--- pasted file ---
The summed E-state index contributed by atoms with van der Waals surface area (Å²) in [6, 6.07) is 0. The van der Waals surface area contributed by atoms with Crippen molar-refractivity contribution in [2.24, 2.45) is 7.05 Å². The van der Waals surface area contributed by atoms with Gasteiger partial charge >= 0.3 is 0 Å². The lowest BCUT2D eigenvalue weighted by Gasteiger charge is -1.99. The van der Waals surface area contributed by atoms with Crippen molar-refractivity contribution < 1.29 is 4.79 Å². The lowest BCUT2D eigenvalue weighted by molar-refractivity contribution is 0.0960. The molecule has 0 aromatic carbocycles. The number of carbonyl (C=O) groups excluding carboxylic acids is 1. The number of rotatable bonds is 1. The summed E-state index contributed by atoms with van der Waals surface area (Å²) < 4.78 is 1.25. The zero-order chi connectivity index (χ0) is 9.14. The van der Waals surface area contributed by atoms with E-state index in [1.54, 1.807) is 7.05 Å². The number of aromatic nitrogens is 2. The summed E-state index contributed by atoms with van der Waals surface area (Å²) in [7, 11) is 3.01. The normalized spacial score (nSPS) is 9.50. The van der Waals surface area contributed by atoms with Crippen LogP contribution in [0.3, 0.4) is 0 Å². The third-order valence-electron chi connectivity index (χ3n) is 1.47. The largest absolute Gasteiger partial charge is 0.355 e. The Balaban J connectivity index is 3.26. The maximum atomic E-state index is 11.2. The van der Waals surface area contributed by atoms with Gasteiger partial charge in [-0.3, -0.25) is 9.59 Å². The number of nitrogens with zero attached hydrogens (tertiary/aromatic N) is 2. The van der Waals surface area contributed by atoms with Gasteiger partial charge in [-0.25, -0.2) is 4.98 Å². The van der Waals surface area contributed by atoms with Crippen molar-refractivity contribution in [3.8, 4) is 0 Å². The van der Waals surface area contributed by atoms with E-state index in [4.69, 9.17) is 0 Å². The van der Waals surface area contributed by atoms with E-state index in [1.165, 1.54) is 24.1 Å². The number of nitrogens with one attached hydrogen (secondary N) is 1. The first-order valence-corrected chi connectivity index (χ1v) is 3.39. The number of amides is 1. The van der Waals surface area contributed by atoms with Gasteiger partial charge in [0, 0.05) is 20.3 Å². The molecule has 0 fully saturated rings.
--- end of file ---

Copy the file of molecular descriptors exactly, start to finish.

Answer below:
The summed E-state index contributed by atoms with van der Waals surface area (Å²) in [6, 6.07) is 0. The van der Waals surface area contributed by atoms with Crippen molar-refractivity contribution in [2.24, 2.45) is 7.05 Å². The van der Waals surface area contributed by atoms with Gasteiger partial charge >= 0.3 is 0 Å². The lowest BCUT2D eigenvalue weighted by Gasteiger charge is -1.99. The van der Waals surface area contributed by atoms with Crippen molar-refractivity contribution < 1.29 is 4.79 Å². The lowest BCUT2D eigenvalue weighted by molar-refractivity contribution is 0.0960. The molecule has 0 aromatic carbocycles. The number of carbonyl (C=O) groups excluding carboxylic acids is 1. The number of rotatable bonds is 1. The summed E-state index contributed by atoms with van der Waals surface area (Å²) < 4.78 is 1.25. The zero-order chi connectivity index (χ0) is 9.14. The van der Waals surface area contributed by atoms with E-state index in [1.54, 1.807) is 7.05 Å². The number of aromatic nitrogens is 2. The summed E-state index contributed by atoms with van der Waals surface area (Å²) in [7, 11) is 3.01. The normalized spacial score (nSPS) is 9.50. The van der Waals surface area contributed by atoms with Crippen LogP contribution in [0.3, 0.4) is 0 Å². The third-order valence-electron chi connectivity index (χ3n) is 1.47. The largest absolute Gasteiger partial charge is 0.355 e. The Balaban J connectivity index is 3.26. The maximum atomic E-state index is 11.2. The van der Waals surface area contributed by atoms with Gasteiger partial charge in [-0.3, -0.25) is 9.59 Å². The number of nitrogens with zero attached hydrogens (tertiary/aromatic N) is 2. The van der Waals surface area contributed by atoms with Gasteiger partial charge in [-0.25, -0.2) is 4.98 Å². The van der Waals surface area contributed by atoms with Crippen molar-refractivity contribution in [3.8, 4) is 0 Å². The van der Waals surface area contributed by atoms with E-state index in [4.69, 9.17) is 0 Å². The van der Waals surface area contributed by atoms with E-state index in [1.165, 1.54) is 24.1 Å². The number of nitrogens with one attached hydrogen (secondary N) is 1. The first-order valence-corrected chi connectivity index (χ1v) is 3.39. The number of amides is 1. The van der Waals surface area contributed by atoms with Gasteiger partial charge in [0, 0.05) is 20.3 Å². The molecule has 0 fully saturated rings.